In reviewing the 2013 MacBook Air, I spent a lot of time thinking about how I'd recommend the various notebooks in Apple's lineup. By the end of this year, once Apple has updated (almost) all of its lines to Haswell, it will have one of the strongest Mac lineups in Apple history. The problem of course is deciding what configuration to buy. Today's review helps understand and explain what's going on with the new MacBook Air, but I wanted to do a separate post with recommendations depending on usage types. The table below is what I'd recommend today according to usage model. This is by no means comprehensive, but in most cases offers a cost optimized look at the current Mac notebook lineup:

Apple Mac Laptop Recommendations - June 2013
  Budget Writer's Aid Mobile Workhorse Desktop Replacement Desktop Replacement
Model 11-inch MacBook Air (Mid 2013) 13-inch MacBook Air (Mid 2013) 13-inch Retina MacBook Pro 15-inch Retina MacBook Pro 15-inch Retina MacBook Pro
CPU 1.3GHz Core i5 1.3GHz Core i5 2.6GHz Core i5 2.4GHz Core i7 2.7GHz Core i7
GPU Intel HD 5000 Intel HD 5000 Intel HD 4000 Intel HD 4000 + NV GT650M Intel HD 4000 + NV GT650M
SSD 128GB 256GB 256GB 256GB 512GB
Buy or Wait Buy Buy Wait (~3 months) Wait (~3 months) Wait (~3 months)
Total Price $999 $1399 $1599 $2079 $2629

We'll start at the bottom. On a budget, the 11-inch MacBook Air is really your best bet to getting into a notebook that ships with OS X. The base configuration isn't terrible either. I've been using the 2013 13-inch MBA with only 4GB of RAM for the past couple of weeks and generally don't have any issues with the memory size. OS X Mavericks should have some more accommodations for limited amounts of DRAM, which will likely give the 4GB configuration some more legroom. I wouldn't upgrade the CPU or SSD either as both can add considerable cost. If our goal here is to remain cheap, then we've got to stay committed. If you need a larger display, I'd simply opt for the base 13-inch model at $1099.

Next up is the writer's aid configuration, an upgraded 13-inch MacBook Air. Once again I'd stick with the base CPU, but mostly to optimize for battery life than anything else. The faster CPU would be nice, but I'd only consider the upgrade if you need a mobile workhorse and for whatever reason won't consider the 13-inch rMBP. I threw in the larger SSD simply because I believe 256GB is really the minimum for all of the applications I'd typically install as someone who regularly has to produce content (Photoshop, Dreamweaver, Lightroom, iWork, Office, Boot Camp partition). You're going to need some form of external storage for photos, videos and music though. I could go either way on the memory capacity, but at only $100 for the upgrade it might make sense to give the machine a bit more longevity.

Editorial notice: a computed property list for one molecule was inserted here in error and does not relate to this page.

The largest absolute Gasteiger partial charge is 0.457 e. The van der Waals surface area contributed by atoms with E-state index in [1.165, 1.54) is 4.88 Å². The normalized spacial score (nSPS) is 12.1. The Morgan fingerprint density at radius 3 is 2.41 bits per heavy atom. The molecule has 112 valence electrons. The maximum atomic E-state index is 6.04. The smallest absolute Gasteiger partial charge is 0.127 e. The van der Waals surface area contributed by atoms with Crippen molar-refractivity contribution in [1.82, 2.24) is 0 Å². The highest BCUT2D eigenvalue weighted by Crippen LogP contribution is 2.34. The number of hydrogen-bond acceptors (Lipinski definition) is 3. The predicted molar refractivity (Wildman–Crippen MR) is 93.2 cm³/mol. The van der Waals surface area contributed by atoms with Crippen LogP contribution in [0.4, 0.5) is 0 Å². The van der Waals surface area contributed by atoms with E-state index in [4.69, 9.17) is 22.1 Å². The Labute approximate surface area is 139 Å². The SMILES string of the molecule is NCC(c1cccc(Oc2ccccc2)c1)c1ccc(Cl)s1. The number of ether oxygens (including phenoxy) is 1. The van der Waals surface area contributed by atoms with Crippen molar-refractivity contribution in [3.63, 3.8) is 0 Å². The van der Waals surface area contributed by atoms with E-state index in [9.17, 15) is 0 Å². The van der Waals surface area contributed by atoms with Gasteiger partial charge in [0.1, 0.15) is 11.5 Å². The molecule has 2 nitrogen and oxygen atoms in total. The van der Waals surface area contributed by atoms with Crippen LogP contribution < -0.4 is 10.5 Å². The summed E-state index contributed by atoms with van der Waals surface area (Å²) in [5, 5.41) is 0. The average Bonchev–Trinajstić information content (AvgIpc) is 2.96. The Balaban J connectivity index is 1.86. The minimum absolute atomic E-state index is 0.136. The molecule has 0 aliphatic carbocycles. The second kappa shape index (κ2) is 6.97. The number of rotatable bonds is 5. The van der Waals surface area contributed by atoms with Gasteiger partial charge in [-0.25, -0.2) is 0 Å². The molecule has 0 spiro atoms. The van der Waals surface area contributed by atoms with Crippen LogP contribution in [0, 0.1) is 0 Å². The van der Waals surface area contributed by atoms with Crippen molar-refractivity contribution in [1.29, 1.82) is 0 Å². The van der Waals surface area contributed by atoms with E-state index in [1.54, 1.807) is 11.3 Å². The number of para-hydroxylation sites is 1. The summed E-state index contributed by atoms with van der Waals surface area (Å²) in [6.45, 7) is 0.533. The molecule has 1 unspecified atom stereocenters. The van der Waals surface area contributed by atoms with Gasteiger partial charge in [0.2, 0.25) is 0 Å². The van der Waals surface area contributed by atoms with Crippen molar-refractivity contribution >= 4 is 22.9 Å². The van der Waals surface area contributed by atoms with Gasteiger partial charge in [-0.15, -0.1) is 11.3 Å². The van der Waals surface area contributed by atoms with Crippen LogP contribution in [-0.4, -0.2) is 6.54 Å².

Both of the MBA configurations I'm fine with recommending today. It'll take us some time to get to Broadwell, so there won't be an issue with early obsolesence with any of these. The next three configurations are a different story however.

MacBook Pro Recommendations

As I alluded to in this morning's MacBook Air review, the most interesting configuration for me is the 13-inch MacBook Pro with Retina Display. Unfortunately, the current model still ships with a 35W Ivy Bridge part. All current indications point to the next-gen model using a 28W Haswell-ULT part, which should have a tremendous impact on battery life (similar to the MBAs). That shift alone makes this one worth waiting for. If you have to have one today though, this is the configuration I'd opt for. Amazon has a deal on the upgraded configuration, with a 256GB SSD and 2.6GHz processor for $1599. That's probably what I'd recommend. The cost of the upgrade to a 512GB SSD is a bit too high on the entry level model ($500) and on the upgraded system it'll put your total cost right at $2000. If you need the space, go for it, but if you can make 256GB work it might make sense to go that route and rely on external storage for the rest of your needs. Do keep in mind that you'll want to keep around 10 - 20% of the drive free to keep it performing nicely. The CPU upgrade isn't necessary, but it's a part of Amazon's deal so why not. I've been pretty happy with 8GB of memory in this configuration as well.

The last two configurations are also due for Haswell upgrades, although here the upgrades may not be as significant on the battery life front as Apple will be using standard voltage Haswell M parts. The big gains in battery life will come if Apple indeed decides to use Iris Pro, you won't have to worry about babysitting your dGPU all the time. The lower end configuration is pretty much stock. The reason I threw this one in here is because otherwise you get dangerously close to $3000, which is tough to stomach any way you look at it.

The higher end DTR configuration is really the reasonable shoot-for-the-moon option. Here I finally cave in to the larger SSD, double the amount of memory and opt for the upgraded CPU. The total price ends up at $2629 if you snag the latest deal from Amazon.

My Personal Choices

For me personally, I'd wait for the 13-inch rMBP upgrade (Mobile Workhorse option) as that'd be a great combination of display and battery life (if it gets a 28W Haswell ULT). I like the 15-inch model but that's a bit too large of a machine to comfortably use in coach on most US domestic airlines (where I spend a lot of my time). If I didn't travel as much, I'd opt for the 15-inch rMBP. If you're running a dual-system configuration (perhaps 2013 Mac Pro + a notebook), then I might go lighter end on the notebook side and opt for the 13-inch MBA (Writer's Aid configuration).

Comments Locked


View All Comments

  • arnavvdesai - Monday, June 24, 2013 - link

    Want to know from AT if Apple would be the system they would recommend for work but mainly in Windows or another Windows only system?
  • Risas - Thursday, July 18, 2013 - link

    Just think about the 1300 $ you have to spend on a MAC and find out what you get for the same price on al Windows laptop ;)